“Oregon’s essential farmworkers and our communities are still recovering from the impacts of COVID-19 and last summer’s wildfires, and already drought and heat waves fueled by climate change are here,” said Reyna Lopez, Executive Director of PCUN (Pineros y Campesinos Unidos del Noreste), a farmworker union in Woodburn, Oregon. “This 100% Clean Energy for All bill will invest in disaster-resilient community energy projects, support apprenticeships for women, BIPOC, veterans, and people with disabilities, and ensure good wages, benefits, and job training opportunities as Oregon transitions to clean energy. We are thrilled to see HB 2021 head to Governor Brown’s desk and are proud to have organized alongside our partners in the Oregon Just Transition Alliance to achieve this victory.”

“House Bill 2021 is going to help Lake County build upon our growing renewable industry, create good-quality job opportunities, and expand resources for self-contained, locally-owned energy projects,” said Nick Johnson, Executive Director of Lake County Resources Initiative, a Lakeview, OR-based non-profit that supports renewable energy development. “This bill has been well-constructed to support taking full advantage of Oregon’s ample renewable energy resources. We know from experience how transformative these energy projects can be, especially for rural Oregon.”

Along with one of the fastest timelines for emissions free energy in the country, the bill also makes Oregon the first U.S. state to ban new development or expansions of fossil fuel power plants in the state.

“100% Clean Energy for All is an essential piece of environmental justice policy for Oregon,” said Ana Molina, the Statewide Environmental Justice Manager for Beyond Toxics. “Not only will this bill support members of our community who most need jobs and disaster-resilient energy projects, it will also reduce the burden of pollution in communities living near fossil fuel power plants. We are looking forward to continuing to work with our coalition partners to ensure that the needs of rural, coastal, low-income, and Black, Indigenous, and people of color communities are kept central as we make this transition.”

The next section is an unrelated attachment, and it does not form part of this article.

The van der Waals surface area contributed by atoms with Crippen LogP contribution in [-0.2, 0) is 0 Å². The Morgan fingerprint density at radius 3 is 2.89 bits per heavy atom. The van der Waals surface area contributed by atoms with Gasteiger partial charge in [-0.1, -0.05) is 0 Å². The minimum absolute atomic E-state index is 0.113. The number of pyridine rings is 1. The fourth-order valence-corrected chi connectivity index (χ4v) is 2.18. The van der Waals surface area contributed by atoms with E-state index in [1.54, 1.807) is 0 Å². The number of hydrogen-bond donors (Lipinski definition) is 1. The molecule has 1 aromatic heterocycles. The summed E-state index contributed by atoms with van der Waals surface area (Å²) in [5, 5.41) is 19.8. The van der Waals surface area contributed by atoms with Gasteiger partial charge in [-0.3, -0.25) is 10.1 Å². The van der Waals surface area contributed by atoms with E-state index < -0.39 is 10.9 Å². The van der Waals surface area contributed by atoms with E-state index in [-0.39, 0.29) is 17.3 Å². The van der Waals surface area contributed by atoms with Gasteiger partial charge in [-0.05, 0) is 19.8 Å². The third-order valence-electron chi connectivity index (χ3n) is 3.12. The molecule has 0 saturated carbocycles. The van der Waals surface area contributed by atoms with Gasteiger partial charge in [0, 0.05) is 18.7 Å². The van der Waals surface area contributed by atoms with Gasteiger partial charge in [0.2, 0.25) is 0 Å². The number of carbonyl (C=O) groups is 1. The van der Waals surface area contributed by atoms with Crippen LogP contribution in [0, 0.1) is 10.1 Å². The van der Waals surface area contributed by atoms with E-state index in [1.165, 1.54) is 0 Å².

“So many people from all parts of Oregon worked incredibly hard to make 100% Clean Energy for All happen,” said Alessandra de la Torre, who works as an Energy Justice Organizer with Rogue Climate in Southern Oregon. “Last year, Rogue Climate held community meetings in Coos, Klamath, and Jackson Counties to learn what our rural communities want to see in a transition to clean energy. We heard people want community-based energy projects that create good local jobs and affordable energy. HB 2021 is a strong step forward in that direction. In Southern Oregon, we are still rebuilding from last year’s destructive, climate-fueled fires while also bracing for an extremely hot and dry summer, so our communities also know that the clean energy transition has to happen with the urgency that the climate crisis demands.”

“We know that climate change and pollution are disproportionately impacting our Black, Indigenous, Latinx, Asian, and Pacific Islander communities. Therefore, the best solutions are the ones led by our communities, for our communities,” said Eric Richardson, President of the NAACP Eugene-Springfield (Unit #1119). “That’s why we are celebrating a 100% clean electricity standard that tackles climate change and fossil fuel pollution while uplifting Black, Indigenous, and people of color (BIPOC) communities to receive the benefits of clean energy and jobs. It’s thanks to the organizing of BIPOC Oregonians across the state that this justice-based bill has succeeded.”


House Bill 2021 (100% Clean Energy for All) was one of three bills supported by the Oregon Clean Energy Opportunity campaign, whose leadership consists of rural- and BIPOC-led environmental justice groups convened by the Oregon Just Transition Alliance and its members.

Organizations who support HB 2021 include:



Sábado 26 de junio 2021


Damon Motz-Storey,, 303-913-5634 (mensajes de texto, Signal, llamada)

Oregón aprueba legislación innovadora que  requiere electricidad 100% limpia para 2040

Las organizaciones de justicia ambiental lideradas por comunidades rurales y de color reúnen el sector laboral, las empresas, los grupos climáticos y ambientales, y las empresas de servicios públicos regulados para aprobar una legislación histórica que impulsa el desarrollo responsable de energía limpia, la creación de empleos y la acción climática.

[SALEM, OR] – En el día más caluroso  en la historia registrada de Oregón, el Senado de Oregón aprobó un ambicioso proyecto de ley para hacer la transición de la electricidad del estado a energía 100% limpia para el año 2040, al tiempo que centra los beneficios para las comunidades de color y las comunidades y trabajadores rurales, costeros y de bajos ingresos. El proyecto de ley Energía 100% Limpia para Todxs (Proyecto de la Cámara 2021) fue aprobado con 16-11 votos. Con la aprobación de este proyecto de ley, Oregón tendrá el cronograma más rápido para eliminar las emisiones de gases de efecto invernadero del sector eléctrico en los Estados Unidos.

“Energía 100% Limpia para Todxs es una política emocionante, ambiciosa y alcanzable basada en la justicia para las comunidades que históricamente han sido las más dañadas por nuestros sistemas de energía”, dijo Nikita Daryanani, gerente de políticas de clima y energía de la Coalición de Comunidades de Color en Portland. “Estamos orgullosxs de ser parte de la convocatoria de partes interesadas claves de tantos sectores para llegar a un consenso sobre este proyecto de ley. Ahora, como resultado, lxs habitantes de Oregón en todas las partes del estado pueden ver grandes beneficios de más energía limpia, como empleos, propiedad comunitaria de proyectos solares resistentes a desastres y menos contaminación del aire.”